When I’m playing fetch with my dog, there’s this trick I like to play on her where I only pretend to throw the ball, sending her racing off like a bat outta hell after absolutely nothing. And she always falls for it, every single time, always leaving me with a sense of self-satisfaction for outsmarting an animal only just intelligent enough to walk or run for political office.
But when it comes to zombie movies, I’m no better than her, always taking the bait even when I really should know better. Like Charlie Brown going for the football or my dog racing after a ball that isn’t there, I keep coming back to zombie movies, always thinking “hey, maybe this will be the one.”
And it never is. Land of the Dead, Diary of the Dead, Open Grave, Cockneys vs Zombies…..I watched fucking Cockneys vs Zombies, that alone should tell you how desperate I am. Or how masochistic. It’s gotten to the point where I’m ready to slam my door in the entire zombie genre’s face, throwing its dirty laundry and CDs out of my bedroom window while it yells “Come on baby, don’t be like that, I can change!”
But then The Battery shows up at my door, a bouquet of flowers in one hand, a heartfelt speech on its lips, and my resolve weakens. Maybe it can change. Maybe things can be good again. Because The Battery is proof that zombie movies can still be good, that they can even be great. And that as hard as I try, I won’t be able to stop myself from going for that football for a while yet.
While other recent zombie movies have tried to stress the global catastrophe element, The Battery focuses on the small scale even more than Romero’s original Night of the Living Dead, focusing on just two human survivors: Ben and Mickey. From the start, the dichotomy between the two is apparent: Ben has fully embraced post-apocalyptic life in the backwoods they’ve retreated to, while Mickey is desperately clinging to the past. While Ben dispatches zombies with ease, insists on constantly moving from place to place, and is about two-thirds beard, Mickey can’t even bring himself to kill one zombie, yearns for a real home and constantly listens to whatever mix CDs he can find like a post-apocalyptic Star Lord. The film plants its focus on the two and keeps it there, really placing the zombies in the background in favor of human drama and relationships.
Indeed, the majority of the movie is less concerned with establishing a narrative as it is with establishing mood and character, which in all honesty may turn some people off. Not a hell of a lot happens for the first hour or so, just a whole lotta montages set to indie jams, to the point that it isn’t so much a movie with musical interludes as a music video with plot interludes.
This isn’t helped by the fact that the two stars, director/writer Jeremy Gardner and Adam Cronheim aren’t the strongest actors. They aren’t -bad- but their lines often feel recited rather than read. So while I was enjoying The Battery, it wasn’t quite the glorious resurrection of the zombie genre some may have promised.
But then the third act came, and I saw that the stone had been removed from the entrance of the tomb, and the linens they had used to wrap its body piled neatly to the side, and I ran back to the town shouting “Hosanna! Hosanna! The zombie movie is risen!”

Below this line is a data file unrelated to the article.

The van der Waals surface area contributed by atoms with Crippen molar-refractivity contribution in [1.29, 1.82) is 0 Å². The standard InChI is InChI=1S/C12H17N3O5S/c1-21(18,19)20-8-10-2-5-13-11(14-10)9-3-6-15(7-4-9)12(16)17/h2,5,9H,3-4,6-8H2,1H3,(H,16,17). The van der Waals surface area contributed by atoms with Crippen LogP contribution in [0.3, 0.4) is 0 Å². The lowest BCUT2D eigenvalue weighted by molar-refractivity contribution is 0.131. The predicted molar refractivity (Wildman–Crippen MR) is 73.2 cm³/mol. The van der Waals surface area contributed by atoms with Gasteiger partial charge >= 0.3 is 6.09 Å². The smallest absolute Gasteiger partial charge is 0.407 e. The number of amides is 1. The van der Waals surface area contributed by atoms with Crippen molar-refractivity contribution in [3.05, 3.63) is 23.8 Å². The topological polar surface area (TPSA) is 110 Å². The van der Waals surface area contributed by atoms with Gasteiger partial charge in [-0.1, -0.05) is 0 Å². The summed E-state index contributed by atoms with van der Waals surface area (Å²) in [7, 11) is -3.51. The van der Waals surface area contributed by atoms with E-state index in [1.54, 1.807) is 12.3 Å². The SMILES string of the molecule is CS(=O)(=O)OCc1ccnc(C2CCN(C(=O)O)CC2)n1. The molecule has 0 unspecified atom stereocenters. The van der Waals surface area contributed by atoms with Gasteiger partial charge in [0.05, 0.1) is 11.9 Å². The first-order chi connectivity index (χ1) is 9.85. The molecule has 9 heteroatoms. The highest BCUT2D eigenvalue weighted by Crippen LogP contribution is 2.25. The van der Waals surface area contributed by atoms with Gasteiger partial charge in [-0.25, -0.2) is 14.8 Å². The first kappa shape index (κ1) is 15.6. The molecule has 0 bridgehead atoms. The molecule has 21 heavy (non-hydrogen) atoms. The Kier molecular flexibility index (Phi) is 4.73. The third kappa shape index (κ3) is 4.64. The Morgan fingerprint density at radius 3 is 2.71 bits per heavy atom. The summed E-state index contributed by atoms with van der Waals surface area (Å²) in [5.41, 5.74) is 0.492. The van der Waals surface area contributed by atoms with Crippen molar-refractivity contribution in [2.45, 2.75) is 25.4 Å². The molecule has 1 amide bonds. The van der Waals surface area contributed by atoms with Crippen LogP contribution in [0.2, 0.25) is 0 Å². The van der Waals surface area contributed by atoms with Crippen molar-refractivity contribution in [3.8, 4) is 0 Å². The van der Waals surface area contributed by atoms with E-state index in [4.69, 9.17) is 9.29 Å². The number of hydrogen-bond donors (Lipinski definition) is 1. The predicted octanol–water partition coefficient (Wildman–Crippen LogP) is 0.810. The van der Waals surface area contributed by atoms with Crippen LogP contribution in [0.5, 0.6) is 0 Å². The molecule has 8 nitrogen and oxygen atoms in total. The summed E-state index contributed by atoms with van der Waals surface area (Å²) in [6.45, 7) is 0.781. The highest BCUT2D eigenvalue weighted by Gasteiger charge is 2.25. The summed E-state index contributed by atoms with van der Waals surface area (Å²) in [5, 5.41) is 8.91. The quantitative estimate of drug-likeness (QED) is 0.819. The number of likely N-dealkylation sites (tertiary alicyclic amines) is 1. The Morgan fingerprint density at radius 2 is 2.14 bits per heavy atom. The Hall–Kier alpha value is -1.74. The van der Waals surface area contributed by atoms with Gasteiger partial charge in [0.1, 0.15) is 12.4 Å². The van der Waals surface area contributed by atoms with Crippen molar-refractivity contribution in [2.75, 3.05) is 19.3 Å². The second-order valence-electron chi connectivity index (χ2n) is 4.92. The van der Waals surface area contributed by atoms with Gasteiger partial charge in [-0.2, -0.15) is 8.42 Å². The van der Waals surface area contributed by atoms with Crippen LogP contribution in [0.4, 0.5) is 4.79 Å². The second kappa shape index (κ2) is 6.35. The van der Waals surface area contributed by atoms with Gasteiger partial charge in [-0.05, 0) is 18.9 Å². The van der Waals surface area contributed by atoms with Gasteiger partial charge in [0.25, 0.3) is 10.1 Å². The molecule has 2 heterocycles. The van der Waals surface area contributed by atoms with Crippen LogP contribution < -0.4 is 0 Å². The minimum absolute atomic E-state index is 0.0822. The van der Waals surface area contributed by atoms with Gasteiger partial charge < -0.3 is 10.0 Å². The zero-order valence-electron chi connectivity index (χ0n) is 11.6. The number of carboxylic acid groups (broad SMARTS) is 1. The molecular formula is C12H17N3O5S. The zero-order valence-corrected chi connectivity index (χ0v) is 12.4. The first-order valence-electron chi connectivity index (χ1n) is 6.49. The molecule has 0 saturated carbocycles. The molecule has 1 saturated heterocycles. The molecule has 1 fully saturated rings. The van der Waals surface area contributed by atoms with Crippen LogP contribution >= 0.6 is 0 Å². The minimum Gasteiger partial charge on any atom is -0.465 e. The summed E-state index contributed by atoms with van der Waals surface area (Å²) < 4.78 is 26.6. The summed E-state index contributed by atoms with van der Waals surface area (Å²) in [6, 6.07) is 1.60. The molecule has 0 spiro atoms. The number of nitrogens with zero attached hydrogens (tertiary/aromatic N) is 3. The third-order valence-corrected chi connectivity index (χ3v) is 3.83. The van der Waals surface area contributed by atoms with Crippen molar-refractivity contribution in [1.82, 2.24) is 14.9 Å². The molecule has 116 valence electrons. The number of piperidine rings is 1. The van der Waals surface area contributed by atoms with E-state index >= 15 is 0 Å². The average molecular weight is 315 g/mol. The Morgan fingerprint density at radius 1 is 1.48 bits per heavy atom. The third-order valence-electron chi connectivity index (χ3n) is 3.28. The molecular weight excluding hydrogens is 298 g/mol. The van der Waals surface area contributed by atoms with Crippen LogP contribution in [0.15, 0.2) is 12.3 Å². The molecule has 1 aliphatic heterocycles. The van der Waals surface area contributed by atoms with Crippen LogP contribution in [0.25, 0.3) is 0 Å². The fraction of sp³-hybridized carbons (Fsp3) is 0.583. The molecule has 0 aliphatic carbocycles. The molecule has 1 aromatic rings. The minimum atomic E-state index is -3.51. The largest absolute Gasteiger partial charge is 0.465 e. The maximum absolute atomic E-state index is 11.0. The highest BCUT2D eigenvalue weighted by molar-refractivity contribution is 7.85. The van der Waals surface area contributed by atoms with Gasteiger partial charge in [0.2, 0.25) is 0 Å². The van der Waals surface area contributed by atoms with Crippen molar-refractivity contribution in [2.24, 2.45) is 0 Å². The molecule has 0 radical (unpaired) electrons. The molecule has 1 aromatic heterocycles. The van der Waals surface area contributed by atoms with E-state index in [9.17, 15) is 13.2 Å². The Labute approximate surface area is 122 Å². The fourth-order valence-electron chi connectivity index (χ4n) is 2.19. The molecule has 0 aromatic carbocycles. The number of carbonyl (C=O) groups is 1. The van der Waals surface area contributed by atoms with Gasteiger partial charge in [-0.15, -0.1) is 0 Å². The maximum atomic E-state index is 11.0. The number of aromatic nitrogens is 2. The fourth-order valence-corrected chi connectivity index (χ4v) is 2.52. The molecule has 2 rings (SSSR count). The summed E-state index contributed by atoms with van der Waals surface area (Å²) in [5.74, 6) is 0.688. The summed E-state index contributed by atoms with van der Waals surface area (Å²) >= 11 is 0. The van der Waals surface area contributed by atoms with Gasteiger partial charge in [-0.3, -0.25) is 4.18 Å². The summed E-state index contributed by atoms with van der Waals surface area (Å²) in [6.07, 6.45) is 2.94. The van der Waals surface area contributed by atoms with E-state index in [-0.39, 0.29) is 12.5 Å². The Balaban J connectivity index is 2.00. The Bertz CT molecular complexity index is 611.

The finale of the film sees the duo trapped inside their station wagon, separated from the keys and surrounded by zombies, arguing over how they could possibly escape and getting piss drunk when they realize it ain’t gonna happen. I’ve often lamented that what brings most modern horror movies down is the impulse to go for the big finish, the spectacular finale that usually sucks all the tension out of the thing because most of the time the big finish involves a whole lotta special effects being thrown at the audience, which is usually about as scary as a tuna sandwhich that’s gone a bit stale.
The Battery avoids this entirely not just by not showing us too much, but by not really showing us anything. The most tense scenes in this entire movie, and I’m not kidding, have precisely zero zombies actually on screen, just the ever-present moans of the just-out-of-sight living dead and the kind of nail-biting tension that’s been missing from horror movies for too long to keep the audience completely captivated.
It all culminates in one glorious long take (one that neatly mirrors the long take that opened the film), but not the kind attention-seeking, masturbatory long take that I myself have written about and gushed over. This is a long take with a purpose, a long take that takes an already tense scene and makes it unbearable, using a lack of editing to make us feel every second tick by, elongating time and keeping the suspense high. It’s a glorious ending, and I really think it may be one of the best horror movie finales I’ve seen in years.
Zombie-related media is everywhere these days. Zombie games clog gaming services like Steam, bombard genre film festivals and overflow from discount DVD bins. But the genre isn’t dead yet, and The Battery proves that.
Like Kirkman’s The Walking Dead and Romero’s original Dead trilogy, it knows that the important part of a zombie movie isn’t the zombies themselves but the people in it, and actually succeeds in making us give a damn about said people while being a genuinely suspenseful and interesting horror film at the same time.